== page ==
SUNNYVALE, Calif. — Defending their lawsuit against the parents of a young boy with autism who they say became a public nuisance, the two couples who sued say they only turned to the courts because the family refused to rein in the child who repeatedly attacked their kids and traumatized their neighborhood.

“I find it offensive that people assume I have no compassion for an autistic family when I am simply trying to defend and protect my children from being assaulted,” said Robert Flowers of the explosive public backlash that surfaced against he and his wife following media accounts last week of their lawsuit against the boy’s parents.

“This is not about autism. This is about public safety,” said Flowers, who spoke publicly for the first time Friday about the case.

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The Flowerses were joined by neighbors Bindu Pothen and Kumaran Santhanam in their lawsuit against the boy’s parents, Vidyut Gopal and Parul Agrawal, claiming that the boy, now 11, over the years kicked and slapped children and repeatedly bit people.

Reached Friday night, the boy’s parents emphatically said “we do not agree” with their neighbors’ claims, and declined to comment further on the pending litigation.

Advocates for families with children and relatives on the spectrum, meanwhile, are calling the lawsuit an outrage, and fear that if the plaintiffs prevail it could lead to copycat actions against other families with relatives who have autism.

Santhanam, however, said that the problem worsened over the years because the boy’s parents or babysitters often weren’t around at the time of the attacks to prevent them.

“This has to do with the parents’ responsibility to control their child,” said Santhanam. After one incident, he recalled, Gopal told him, “He’s autistic — there is nothing you can do.”

Santhanam said he and his wife, who have lived on the block since 1999, said they first met Gopal and Agrawal when they moved in next door with their son in 2007.

Not long after, they said, their neighbor’s baby son was diagnosed with autism.

“It was very hard for them, and we tried to do everything we could to support them,” recalled Santhanam. “They were clearly struggling.”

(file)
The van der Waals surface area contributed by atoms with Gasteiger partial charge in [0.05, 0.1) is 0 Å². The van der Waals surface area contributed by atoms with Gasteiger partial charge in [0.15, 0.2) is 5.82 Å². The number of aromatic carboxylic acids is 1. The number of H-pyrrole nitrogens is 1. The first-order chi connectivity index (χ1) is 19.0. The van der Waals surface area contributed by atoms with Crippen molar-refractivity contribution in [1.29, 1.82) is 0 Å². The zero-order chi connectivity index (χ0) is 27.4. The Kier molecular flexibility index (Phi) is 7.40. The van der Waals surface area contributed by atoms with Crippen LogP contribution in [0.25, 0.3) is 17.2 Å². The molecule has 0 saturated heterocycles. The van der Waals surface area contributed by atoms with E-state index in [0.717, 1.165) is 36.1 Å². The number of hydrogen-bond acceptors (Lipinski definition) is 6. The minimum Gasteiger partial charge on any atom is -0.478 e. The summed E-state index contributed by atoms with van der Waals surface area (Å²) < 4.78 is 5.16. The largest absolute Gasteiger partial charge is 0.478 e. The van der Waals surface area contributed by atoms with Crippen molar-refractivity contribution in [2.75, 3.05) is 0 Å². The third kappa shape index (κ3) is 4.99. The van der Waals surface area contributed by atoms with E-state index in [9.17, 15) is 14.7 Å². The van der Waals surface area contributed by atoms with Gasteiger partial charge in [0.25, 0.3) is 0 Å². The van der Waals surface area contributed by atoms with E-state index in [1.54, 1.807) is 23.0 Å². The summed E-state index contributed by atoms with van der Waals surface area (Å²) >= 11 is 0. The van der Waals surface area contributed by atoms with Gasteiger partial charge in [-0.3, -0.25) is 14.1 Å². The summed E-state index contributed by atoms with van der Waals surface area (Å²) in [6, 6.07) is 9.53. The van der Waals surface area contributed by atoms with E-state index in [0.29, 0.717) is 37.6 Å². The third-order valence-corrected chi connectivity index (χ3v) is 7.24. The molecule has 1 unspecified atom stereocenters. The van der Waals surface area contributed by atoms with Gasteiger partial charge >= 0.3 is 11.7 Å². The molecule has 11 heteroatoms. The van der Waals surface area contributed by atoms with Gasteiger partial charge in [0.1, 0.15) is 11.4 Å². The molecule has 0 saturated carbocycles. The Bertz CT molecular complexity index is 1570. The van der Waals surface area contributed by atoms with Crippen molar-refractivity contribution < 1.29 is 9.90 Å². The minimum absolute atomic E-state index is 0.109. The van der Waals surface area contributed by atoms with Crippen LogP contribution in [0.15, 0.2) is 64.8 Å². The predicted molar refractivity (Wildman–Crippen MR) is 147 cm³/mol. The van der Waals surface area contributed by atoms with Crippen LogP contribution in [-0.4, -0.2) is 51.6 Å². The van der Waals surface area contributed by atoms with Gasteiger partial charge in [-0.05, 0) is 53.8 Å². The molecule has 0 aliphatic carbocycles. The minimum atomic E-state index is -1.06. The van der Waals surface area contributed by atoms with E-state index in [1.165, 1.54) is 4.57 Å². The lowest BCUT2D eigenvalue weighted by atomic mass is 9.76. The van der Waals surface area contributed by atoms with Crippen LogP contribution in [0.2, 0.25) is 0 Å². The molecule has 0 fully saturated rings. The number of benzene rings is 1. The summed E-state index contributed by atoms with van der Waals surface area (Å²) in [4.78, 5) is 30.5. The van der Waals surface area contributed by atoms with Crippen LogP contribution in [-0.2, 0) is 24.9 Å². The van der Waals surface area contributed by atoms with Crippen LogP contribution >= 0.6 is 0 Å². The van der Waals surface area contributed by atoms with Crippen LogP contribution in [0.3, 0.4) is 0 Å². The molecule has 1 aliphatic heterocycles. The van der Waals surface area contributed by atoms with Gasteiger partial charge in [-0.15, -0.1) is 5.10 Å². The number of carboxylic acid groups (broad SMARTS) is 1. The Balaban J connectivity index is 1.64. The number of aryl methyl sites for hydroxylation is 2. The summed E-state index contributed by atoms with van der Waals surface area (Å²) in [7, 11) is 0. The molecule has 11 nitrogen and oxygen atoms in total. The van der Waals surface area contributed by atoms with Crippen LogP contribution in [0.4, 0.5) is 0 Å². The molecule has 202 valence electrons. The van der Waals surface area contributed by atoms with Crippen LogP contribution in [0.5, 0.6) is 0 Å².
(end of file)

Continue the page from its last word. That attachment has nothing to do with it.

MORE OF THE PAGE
He said neighbors were sensitive to the couple’s situation and made sure to include the family in activities on the block.

When the boy’s parents told Pothen that the boy shouldn’t eat sweets, for example, she and others made sure that at Halloween and Easter, neighbors gave the boy other items as treats, including special eggs.

The couple said they told their two young children that the boy was different and had some problems, and to try to understand that. “We have an opportunity to be around diversity, so we embraced that fact,” Pothen said. But the incidents continued, she said.

By August 2013, when the Flowers family moved in, they told their two young children that the boy was “special, and we need to understand him,” even after the boy slapped their young daughter.

But in October, when he said the boy attacked their young son on his fourth birthday — pulling his hair, shaking his head back and forth, kicking him on his back repeatedly — Robert Flowers reluctantly called the police, because he said he wanted a paper trail to be established in case the attacks continued.

“I didn’t want to do it, because I knew I would look like the bad guy,” Flowers said.

“We’re not upset about him being autistic,” Robert Flowers clarified. “We are concerned and upset about his violence to our children.”

After yet one more attack in early 2014, Santhanam said, he and his wife asked Gopal and Agrawal to meet with them to talk about the problems and create a plan that would keep the children on the block safe. He said at one point, Gopal and Agrawal suggested their son could play outside on either the odd or even days of the week, and the other children could play on the opposite days.

But the boy’s parents, Santhanam said, ultimately didn’t commit to anything.

The two couples filed their lawsuit in June 2014, asking the court for a preliminary injunction against the family to ensure their son does not strike, assault or batter anyone in the neighborhood or their personal property. One month later, the judge agreed.

By last September, Gopal and Agrawal moved out of their Arlington Court home to a rental house in another part of Sunnyvale, where they say the neighbors have been more tolerant. The couple told the San Jose Mercury News that they don’t plan to move to their house.

The case returns to court Tuesday, when a judge will hear arguments about whether the plaintiffs should have access to the boy’s school and medical records.

As difficult as it has been on Arlington Court, Pothen said, there were no more problems after the injunction was granted.

“Why did we need an injunction to make sure that they are following laws we all have to follow?”

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